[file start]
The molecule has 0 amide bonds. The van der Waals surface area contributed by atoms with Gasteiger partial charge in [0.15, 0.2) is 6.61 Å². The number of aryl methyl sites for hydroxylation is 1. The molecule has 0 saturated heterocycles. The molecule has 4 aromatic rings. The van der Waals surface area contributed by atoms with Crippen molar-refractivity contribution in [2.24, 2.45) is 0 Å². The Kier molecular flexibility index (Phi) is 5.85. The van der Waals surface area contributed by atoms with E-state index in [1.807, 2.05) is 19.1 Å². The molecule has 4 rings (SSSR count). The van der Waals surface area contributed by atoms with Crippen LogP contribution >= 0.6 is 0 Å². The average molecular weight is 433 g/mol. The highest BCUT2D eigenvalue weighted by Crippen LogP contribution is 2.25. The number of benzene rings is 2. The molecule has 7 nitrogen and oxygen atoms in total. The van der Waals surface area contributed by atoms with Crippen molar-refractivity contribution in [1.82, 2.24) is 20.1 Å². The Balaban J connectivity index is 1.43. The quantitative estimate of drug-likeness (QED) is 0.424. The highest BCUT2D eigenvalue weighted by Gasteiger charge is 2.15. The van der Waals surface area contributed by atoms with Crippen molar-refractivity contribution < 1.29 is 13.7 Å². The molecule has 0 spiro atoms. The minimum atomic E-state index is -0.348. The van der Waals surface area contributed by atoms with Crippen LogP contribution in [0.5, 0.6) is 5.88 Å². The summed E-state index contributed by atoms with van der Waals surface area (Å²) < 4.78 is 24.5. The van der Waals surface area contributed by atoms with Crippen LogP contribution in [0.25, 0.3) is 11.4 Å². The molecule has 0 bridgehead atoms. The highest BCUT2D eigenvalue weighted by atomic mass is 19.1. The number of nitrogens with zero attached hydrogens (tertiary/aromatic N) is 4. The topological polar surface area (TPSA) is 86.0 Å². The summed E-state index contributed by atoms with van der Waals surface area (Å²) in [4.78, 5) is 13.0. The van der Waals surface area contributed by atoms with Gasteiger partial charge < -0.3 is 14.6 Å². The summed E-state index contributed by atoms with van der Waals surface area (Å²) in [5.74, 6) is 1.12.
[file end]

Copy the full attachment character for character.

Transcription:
The molecule has 0 amide bonds. The van der Waals surface area contributed by atoms with Gasteiger partial charge in [0.15, 0.2) is 6.61 Å². The number of aryl methyl sites for hydroxylation is 1. The molecule has 0 saturated heterocycles. The molecule has 4 aromatic rings. The van der Waals surface area contributed by atoms with Crippen molar-refractivity contribution in [2.24, 2.45) is 0 Å². The Kier molecular flexibility index (Phi) is 5.85. The van der Waals surface area contributed by atoms with E-state index in [1.807, 2.05) is 19.1 Å². The molecule has 4 rings (SSSR count). The van der Waals surface area contributed by atoms with Crippen LogP contribution >= 0.6 is 0 Å². The average molecular weight is 433 g/mol. The highest BCUT2D eigenvalue weighted by Crippen LogP contribution is 2.25. The number of benzene rings is 2. The molecule has 7 nitrogen and oxygen atoms in total. The van der Waals surface area contributed by atoms with Crippen molar-refractivity contribution in [1.82, 2.24) is 20.1 Å². The Balaban J connectivity index is 1.43. The quantitative estimate of drug-likeness (QED) is 0.424. The highest BCUT2D eigenvalue weighted by Gasteiger charge is 2.15. The van der Waals surface area contributed by atoms with Crippen molar-refractivity contribution < 1.29 is 13.7 Å². The molecule has 0 spiro atoms. The minimum atomic E-state index is -0.348. The van der Waals surface area contributed by atoms with Crippen LogP contribution in [0.5, 0.6) is 5.88 Å². The summed E-state index contributed by atoms with van der Waals surface area (Å²) < 4.78 is 24.5. The van der Waals surface area contributed by atoms with Crippen LogP contribution in [0.25, 0.3) is 11.4 Å². The molecule has 0 bridgehead atoms. The highest BCUT2D eigenvalue weighted by atomic mass is 19.1. The number of nitrogens with zero attached hydrogens (tertiary/aromatic N) is 4. The topological polar surface area (TPSA) is 86.0 Å². The summed E-state index contributed by atoms with van der Waals surface area (Å²) in [4.78, 5) is 13.0. The van der Waals surface area contributed by atoms with Gasteiger partial charge < -0.3 is 14.6 Å². The summed E-state index contributed by atoms with van der Waals surface area (Å²) in [5.74, 6) is 1.12.